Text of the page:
Ever since Yves Saint Laurent posed naked in 1971 to promote his fragrance Pour Homme, men’s designers have been spokesmodels for their own brands. Some — like Jean Paul Gaultier, Michael Kors, Jeremy Scott and Christian Siriano — even took on side gigs as TV personalities.
But as fashion embraces a more collective approach, some designers are setting aside potential rivalries to tap their peers to walk in their runway shows.
Among the creative directors moonlighting as models during the menswear shows in Paris in June were Stefano Pilati, who appeared in Pharrell Williams’ debut show for Louis Vuitton, and Spencer Phipps, who popped up on the runway at LGN Louis Gabriel Nouchi.
Mostly, it’s friends doing favors for friends. For others, modeling emerged as a side gig during the coronavirus pandemic, when physical shows were canceled and booking models for shoots involved complex logistics.
Forced to present his spring 2021 collection online, Phipps fulfilled a childhood dream by starring in his own western, titled “The Spirit of Freedom.” That led to other offers, prompting him to sign with Next Management’s Talent division, which also represents fellow designer Nix Lecourt Mansion.
“It’s really funny because it’s so unexpected for myself,” says Phipps, who sees it as an opportunity to immerse himself in other designers’ work.
“We’re kept very separate, so it’s very rare for me to be in someone’s full environment. Maybe I’ll see something in a store and experience a couple of pieces. Maybe I’ll meet them out and I can say hi to them, but I don’t necessarily go in their work zone, so it’s great. I get to be, like, a full tourist,” he explains.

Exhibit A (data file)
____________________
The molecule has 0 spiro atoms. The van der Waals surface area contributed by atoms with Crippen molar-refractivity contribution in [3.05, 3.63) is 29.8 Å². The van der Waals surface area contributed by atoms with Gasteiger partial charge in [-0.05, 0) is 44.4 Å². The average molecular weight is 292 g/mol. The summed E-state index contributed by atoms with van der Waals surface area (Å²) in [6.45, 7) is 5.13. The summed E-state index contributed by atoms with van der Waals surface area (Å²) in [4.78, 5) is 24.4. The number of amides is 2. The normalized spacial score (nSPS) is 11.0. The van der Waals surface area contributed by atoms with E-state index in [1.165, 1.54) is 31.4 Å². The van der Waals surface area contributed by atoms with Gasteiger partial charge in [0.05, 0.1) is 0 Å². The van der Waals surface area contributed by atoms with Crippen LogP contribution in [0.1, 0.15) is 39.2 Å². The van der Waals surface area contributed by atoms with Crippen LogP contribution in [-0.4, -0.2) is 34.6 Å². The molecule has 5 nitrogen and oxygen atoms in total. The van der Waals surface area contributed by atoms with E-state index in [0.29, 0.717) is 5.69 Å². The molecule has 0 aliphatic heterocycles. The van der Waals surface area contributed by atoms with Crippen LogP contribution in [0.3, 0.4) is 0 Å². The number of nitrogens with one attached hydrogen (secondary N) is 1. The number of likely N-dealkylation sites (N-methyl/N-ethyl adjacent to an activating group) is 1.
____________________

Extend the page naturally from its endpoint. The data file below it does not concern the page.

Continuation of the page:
“It’s actually really refreshing,” he adds of being backstage at the LGN show. “I understand exactly what’s happening because I’ve been in his shoes. I know what they’re freaking out about.”
Sometimes a runway gig leads to something bigger. Having appeared in the film for Boss’ spring 2022 collection, Phipps then partnered with the label on a co-branded capsule line.
For Ludovic de Saint Sernin, whose collections are autobiographical, it made sense to star in his own campaign.
During the first COVID-19 lockdown, he worked with photographer Willy Vanderperre on the images for his fall 2020 collection, titled “Heartbreak,” which showed the designer donning a broken heart-shaped breastplate and posing with his face pressed against a mirror.
“For me to make the leap and move to the other side of the camera is always a very special moment that is full of meaning and personal connections,” he says.
Vanderperre was inspired by the fact that de Saint Sernin often posts pictures of himself on Instagram.
“I think it comes from all the people I look up to, like Marc Jacobs, Rick Owens or Donatella Versace, who built an iconography around their image as designers and who are as recognizable and well known as their brands. I’ve always found that fascinating,” de Saint Sernin confesses.
He decided to toy further with the myth-making process by walking in his fall 2022 show, titled “All the Rumors Are True,” alongside Gigi and Bella Hadid. “I wanted to push to the maximum this idea of a designer showcasing himself, and this reflection on the place of the designer within a brand and a community,” he explains.
Last December, to announce what would turn out to be a one-season stint as creative director of Ann Demeulemeester, de Saint Sernin released a set of images in which he wore items from the Demeulemeester archive dating back to the ’90s.